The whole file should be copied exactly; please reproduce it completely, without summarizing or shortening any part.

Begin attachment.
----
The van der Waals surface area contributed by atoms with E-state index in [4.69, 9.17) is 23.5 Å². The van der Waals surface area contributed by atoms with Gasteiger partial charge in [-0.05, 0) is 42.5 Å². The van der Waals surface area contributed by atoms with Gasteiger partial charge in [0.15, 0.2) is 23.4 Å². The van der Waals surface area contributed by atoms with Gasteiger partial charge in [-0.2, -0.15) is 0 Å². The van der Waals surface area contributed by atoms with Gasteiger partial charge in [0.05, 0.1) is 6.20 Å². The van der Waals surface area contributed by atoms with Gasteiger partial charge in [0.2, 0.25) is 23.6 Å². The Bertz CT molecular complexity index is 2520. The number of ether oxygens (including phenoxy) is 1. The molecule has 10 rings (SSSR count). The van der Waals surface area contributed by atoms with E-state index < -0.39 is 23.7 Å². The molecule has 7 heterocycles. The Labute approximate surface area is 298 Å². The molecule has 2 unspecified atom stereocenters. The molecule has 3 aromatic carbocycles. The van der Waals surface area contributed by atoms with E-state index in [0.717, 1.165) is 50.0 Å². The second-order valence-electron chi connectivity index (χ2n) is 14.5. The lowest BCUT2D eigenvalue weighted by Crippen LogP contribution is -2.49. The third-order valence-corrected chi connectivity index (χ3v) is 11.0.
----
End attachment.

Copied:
The van der Waals surface area contributed by atoms with E-state index in [4.69, 9.17) is 23.5 Å². The van der Waals surface area contributed by atoms with Gasteiger partial charge in [-0.05, 0) is 42.5 Å². The van der Waals surface area contributed by atoms with Gasteiger partial charge in [0.15, 0.2) is 23.4 Å². The van der Waals surface area contributed by atoms with Gasteiger partial charge in [-0.2, -0.15) is 0 Å². The van der Waals surface area contributed by atoms with Gasteiger partial charge in [0.05, 0.1) is 6.20 Å². The van der Waals surface area contributed by atoms with Gasteiger partial charge in [0.2, 0.25) is 23.6 Å². The Bertz CT molecular complexity index is 2520. The number of ether oxygens (including phenoxy) is 1. The molecule has 10 rings (SSSR count). The van der Waals surface area contributed by atoms with E-state index < -0.39 is 23.7 Å². The molecule has 7 heterocycles. The Labute approximate surface area is 298 Å². The molecule has 2 unspecified atom stereocenters. The molecule has 3 aromatic carbocycles. The van der Waals surface area contributed by atoms with E-state index in [0.717, 1.165) is 50.0 Å². The second-order valence-electron chi connectivity index (χ2n) is 14.5. The lowest BCUT2D eigenvalue weighted by Crippen LogP contribution is -2.49. The third-order valence-corrected chi connectivity index (χ3v) is 11.0.